Coffee and conversation after dinner.
A view of a cabin.
G.O. Sars back deck loaded with sampling equipment.
Date:June 16, 2004
Author: John Horne (University of Washington) and Filipe Porteiro (University of the Azores)
Ever wondered what it is like to be on a research survey cruise? We thought we would give you a glimpse of everyday life as a scientist on board the G. O. Sars Mar-Eco cruise 2004.
Most everyone works in 6 hour shifts either from 6 to 12 or 12 to 6. That means you work, or ‘stand a watch’ as it is called, twice a day: 6 hours on, 6 hours off. This schedule initially causes some confusion. Meal times are adapted to watches. When you eat depends on your watch. You have an half hour just before or after your watch to eat. Depending on your shift and your sampling interests you can eat 1 to 4 meals a day. That includes the now famous coffee and cake break at 3 pm ship time. Coffee time in the afternoon is followed by a daily meeting to hear announcements and the latest scientific results.
We identify ship time for a reason as multiple time zones are used on the vessel. First, the ship operates on Norwegian time (Universal Time Coordinate + 2 hours with daylight savings time); all samples are recorded using UTC time; local sun time has changed as we have steamed west and is now UTC - 1. Then there is every person’s original time zone that they use at home. The extreme case, Dr. Richard Young from Hawaii, is UTC – 10 hours! The difference between ship time and local time also means that the sun rises at about 7 am ship time and sets at 1 am. So we have sun at midnight but not midnight sun.
Three different sampling strategies are used throughout the cruise. Starting literally from the top of the ship, a group of three scientists count and record seabird and marine mammal observations along the vessel path. Acoustic measurements have been continuously recorded and interpreted five scientists since we left the Norwegian continental shelf. When we arrive at any one of 19, pre-determined sampling stations, also known as ‘Super Stations’, a sequence of samples are conducted by the remaining 19 scientists using: three or up to five types of nets, a system to measure vertical water properties such as temperature and salinity, and a vertical camera system called the Underwater Video Profiler. Each net is designed to catch different types and sizes of animals ranging from large fish and squid to tiny shrimps and other invertebrates. Once the nets are landed on deck, the catch is processed in the fish laboratory that is located on a deck level with the sea surface. We spend up to 20 hours sampling at each station. Depending on the catch, it can take an additional 12 hours to identify, count, measure, and weigh all of the specimens. Most animals are frozen or preserved for the Bergen Museum using a variety of liquids such as formalin or ethanol.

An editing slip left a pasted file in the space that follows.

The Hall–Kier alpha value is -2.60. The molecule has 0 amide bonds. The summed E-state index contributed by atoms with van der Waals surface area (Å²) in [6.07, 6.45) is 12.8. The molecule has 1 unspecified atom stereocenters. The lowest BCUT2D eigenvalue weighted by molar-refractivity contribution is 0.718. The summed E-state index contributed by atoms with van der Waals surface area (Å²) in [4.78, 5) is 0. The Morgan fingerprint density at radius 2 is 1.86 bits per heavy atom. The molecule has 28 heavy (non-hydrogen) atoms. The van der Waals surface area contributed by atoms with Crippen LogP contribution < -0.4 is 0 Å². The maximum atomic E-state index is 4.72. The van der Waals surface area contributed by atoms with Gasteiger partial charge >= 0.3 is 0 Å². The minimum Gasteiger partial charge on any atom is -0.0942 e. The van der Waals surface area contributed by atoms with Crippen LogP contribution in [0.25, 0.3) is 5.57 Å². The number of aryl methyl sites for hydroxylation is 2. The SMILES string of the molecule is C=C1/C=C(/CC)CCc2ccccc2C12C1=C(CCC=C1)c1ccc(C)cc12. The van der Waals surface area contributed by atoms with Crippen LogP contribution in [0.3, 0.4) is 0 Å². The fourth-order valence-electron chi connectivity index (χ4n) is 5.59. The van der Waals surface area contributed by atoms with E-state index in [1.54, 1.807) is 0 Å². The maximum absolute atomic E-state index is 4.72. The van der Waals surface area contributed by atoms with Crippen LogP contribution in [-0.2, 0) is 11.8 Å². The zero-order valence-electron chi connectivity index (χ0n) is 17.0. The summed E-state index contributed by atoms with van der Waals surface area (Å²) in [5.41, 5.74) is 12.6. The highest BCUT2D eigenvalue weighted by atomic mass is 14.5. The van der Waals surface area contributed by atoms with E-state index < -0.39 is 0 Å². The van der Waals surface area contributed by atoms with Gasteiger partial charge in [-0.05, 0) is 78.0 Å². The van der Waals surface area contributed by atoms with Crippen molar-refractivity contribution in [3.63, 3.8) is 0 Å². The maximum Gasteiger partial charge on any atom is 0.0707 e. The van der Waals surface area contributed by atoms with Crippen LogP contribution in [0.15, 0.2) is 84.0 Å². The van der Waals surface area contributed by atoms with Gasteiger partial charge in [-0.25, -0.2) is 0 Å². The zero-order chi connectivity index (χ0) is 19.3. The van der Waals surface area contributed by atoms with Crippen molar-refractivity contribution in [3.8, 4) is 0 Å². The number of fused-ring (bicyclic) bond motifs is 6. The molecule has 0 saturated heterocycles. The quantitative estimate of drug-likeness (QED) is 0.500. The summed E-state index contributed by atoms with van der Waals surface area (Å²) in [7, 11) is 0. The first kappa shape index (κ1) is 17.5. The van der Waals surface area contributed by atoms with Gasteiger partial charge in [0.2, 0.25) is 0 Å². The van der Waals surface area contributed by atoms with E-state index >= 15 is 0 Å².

So, what do you do in your 6 hours ‘spare’ time? The first priority is usually sleep. The amount of sleep you get is typically inversely proportional to the amount of work you have to do. Taxonomic or gear specialists often get up for every sample. This may cause a slight blurring of your sense of day and date as you will sleep and get up in the light twice a day. You can always say “Good morning” to anyone you meet at any time and be correct. People read, exercise in the gymnasium, listen to music, watch a movie, take photographs, send email, knit, do laundry, or even sit, chat, and enjoy the view. People on board miss watching the European football championships, family and friends, and all the usual home activities.
For those who are used to going on research cruises, this one is a little unique. This brand new ship is very quiet and you often don’t know what gear is in the water because you can’t hear the winches. The fact that you can’t hear the winches is not because of engine noise. There is no engine noise. We also have constant, reliable internet connection for email and web research. Internet ports are available in every room for personal laptops. There is an artist and film crew aboard interpreting, recording, and reporting our findings to the world. As part of our public outreach activities, pairs of scientists report scientific findings and other aspects of the cruise for the Mar-Eco website each day. The multidisciplinary, international scientific crew is constantly integrating current results from their area of interest to improve the understanding of the Mid-Atlantic Ridge ecosystem.